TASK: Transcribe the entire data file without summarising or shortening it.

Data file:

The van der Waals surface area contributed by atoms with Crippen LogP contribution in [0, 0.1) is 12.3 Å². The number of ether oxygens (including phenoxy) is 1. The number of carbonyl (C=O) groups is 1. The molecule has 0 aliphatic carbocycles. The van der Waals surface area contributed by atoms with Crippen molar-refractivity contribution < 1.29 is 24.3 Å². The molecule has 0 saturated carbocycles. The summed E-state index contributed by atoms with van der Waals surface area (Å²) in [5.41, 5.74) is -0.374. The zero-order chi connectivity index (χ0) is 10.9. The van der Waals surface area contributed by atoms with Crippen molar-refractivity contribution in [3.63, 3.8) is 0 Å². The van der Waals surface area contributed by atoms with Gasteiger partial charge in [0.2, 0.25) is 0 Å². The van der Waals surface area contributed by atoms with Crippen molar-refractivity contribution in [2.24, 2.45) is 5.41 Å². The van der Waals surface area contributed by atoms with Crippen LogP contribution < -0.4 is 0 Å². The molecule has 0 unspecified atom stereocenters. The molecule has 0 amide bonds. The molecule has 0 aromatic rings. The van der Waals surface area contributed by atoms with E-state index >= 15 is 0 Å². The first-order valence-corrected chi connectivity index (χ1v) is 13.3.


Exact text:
The van der Waals surface area contributed by atoms with Crippen LogP contribution in [0, 0.1) is 12.3 Å². The number of ether oxygens (including phenoxy) is 1. The number of carbonyl (C=O) groups is 1. The molecule has 0 aliphatic carbocycles. The van der Waals surface area contributed by atoms with Crippen molar-refractivity contribution < 1.29 is 24.3 Å². The molecule has 0 saturated carbocycles. The summed E-state index contributed by atoms with van der Waals surface area (Å²) in [5.41, 5.74) is -0.374. The zero-order chi connectivity index (χ0) is 10.9. The van der Waals surface area contributed by atoms with Crippen molar-refractivity contribution in [3.63, 3.8) is 0 Å². The van der Waals surface area contributed by atoms with Gasteiger partial charge in [0.2, 0.25) is 0 Å². The van der Waals surface area contributed by atoms with Crippen molar-refractivity contribution in [2.24, 2.45) is 5.41 Å². The van der Waals surface area contributed by atoms with Crippen LogP contribution < -0.4 is 0 Å². The molecule has 0 unspecified atom stereocenters. The molecule has 0 amide bonds. The molecule has 0 aromatic rings. The van der Waals surface area contributed by atoms with E-state index >= 15 is 0 Å². The first-order valence-corrected chi connectivity index (χ1v) is 13.3.